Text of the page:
Beyond the general wish to let the birds nest and fledge their chicks without harassment, the dam project had another worry; if the birds were harassed enough that they abandon this nest and relocate, if they relocated into the work area on the dam project, it could require significant mitigation or a complete stop to the dam work while they’re nesting. That could be a very expensive problem — and there is an older bald eagle nest within the work area that shows that bald eagles have in fact nested at locations that would have required a complete stop to the dam work in recent times. It’s unclear whether that nest was built by this pair before moving to the tower, or whether we’ve had multiple pairs of bald eagles nesting on Calaveras Reservoir at the same time, but there’s a history of nesting at the North end of the lake and the dam project managers wanted nothing to occur that might encourage the eagles to move back there. I can’t blame them.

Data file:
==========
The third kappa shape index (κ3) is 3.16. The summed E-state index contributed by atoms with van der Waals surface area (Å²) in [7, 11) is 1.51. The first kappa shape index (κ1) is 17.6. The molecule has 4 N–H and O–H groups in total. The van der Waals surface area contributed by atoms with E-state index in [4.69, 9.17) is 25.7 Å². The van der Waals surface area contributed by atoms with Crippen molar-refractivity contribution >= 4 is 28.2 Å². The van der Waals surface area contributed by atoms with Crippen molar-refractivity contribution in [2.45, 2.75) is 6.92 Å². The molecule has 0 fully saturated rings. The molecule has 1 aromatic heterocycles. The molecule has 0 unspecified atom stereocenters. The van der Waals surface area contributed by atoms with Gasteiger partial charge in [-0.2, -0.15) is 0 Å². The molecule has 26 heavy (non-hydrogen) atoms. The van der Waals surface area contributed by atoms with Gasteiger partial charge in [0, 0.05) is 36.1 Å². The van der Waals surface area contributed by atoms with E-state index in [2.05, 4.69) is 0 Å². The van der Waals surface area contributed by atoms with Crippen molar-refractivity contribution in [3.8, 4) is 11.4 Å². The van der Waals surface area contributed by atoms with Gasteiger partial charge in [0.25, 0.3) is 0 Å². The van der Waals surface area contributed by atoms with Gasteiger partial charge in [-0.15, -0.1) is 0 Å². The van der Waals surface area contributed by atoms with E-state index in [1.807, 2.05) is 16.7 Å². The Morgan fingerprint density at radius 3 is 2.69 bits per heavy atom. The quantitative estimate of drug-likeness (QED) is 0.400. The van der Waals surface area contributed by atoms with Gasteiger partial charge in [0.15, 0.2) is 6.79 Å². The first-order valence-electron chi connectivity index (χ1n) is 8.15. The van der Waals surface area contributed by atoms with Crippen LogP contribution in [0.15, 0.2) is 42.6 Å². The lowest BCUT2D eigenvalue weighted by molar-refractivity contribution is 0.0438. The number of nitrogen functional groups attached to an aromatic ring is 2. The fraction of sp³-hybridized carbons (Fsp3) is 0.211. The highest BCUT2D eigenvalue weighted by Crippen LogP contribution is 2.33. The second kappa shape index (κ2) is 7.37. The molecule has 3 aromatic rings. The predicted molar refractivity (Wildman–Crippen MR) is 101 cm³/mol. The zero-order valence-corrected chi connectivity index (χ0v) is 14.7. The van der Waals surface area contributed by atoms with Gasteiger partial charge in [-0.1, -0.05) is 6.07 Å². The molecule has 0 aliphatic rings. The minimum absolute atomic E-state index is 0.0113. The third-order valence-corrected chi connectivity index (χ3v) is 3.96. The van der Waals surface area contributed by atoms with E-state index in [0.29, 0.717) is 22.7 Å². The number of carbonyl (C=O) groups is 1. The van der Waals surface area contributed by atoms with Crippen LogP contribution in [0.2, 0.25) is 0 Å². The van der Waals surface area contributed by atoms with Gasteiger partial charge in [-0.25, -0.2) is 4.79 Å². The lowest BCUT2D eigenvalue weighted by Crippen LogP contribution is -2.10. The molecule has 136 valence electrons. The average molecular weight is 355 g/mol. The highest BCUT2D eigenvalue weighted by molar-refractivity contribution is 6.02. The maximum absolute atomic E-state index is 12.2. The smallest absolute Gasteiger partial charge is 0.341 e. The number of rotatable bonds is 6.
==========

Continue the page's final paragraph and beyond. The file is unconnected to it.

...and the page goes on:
That’s why we tried to be discrete about the nest location. Now that they’re done for the year and the nest is empty, it’s safe to talk about it in more detail.

When I last talked to the biologist, he’d identified this bald eagle’s nest and three golden eagle nests active in the area close to the reservoir, none in areas requiring work mitigation, fortunately. He also had identified the one unused bald eagle nest (which they got permission to teepee) and a number of unused golden eagle nests, plus many red-tailed hawk nests.

In my limited snooping up there this year, I located two red-tail nests in the area as well as strong evidence of an American Kestrel nest (the joyous sound of chicks screaming for food and a male kestrel flying out from that location). This region is a really strong area in the county for raptors of many types — second only to the Coyote Valley area — and one that isn’t as well travelled, but one that we need to make sure stays protected.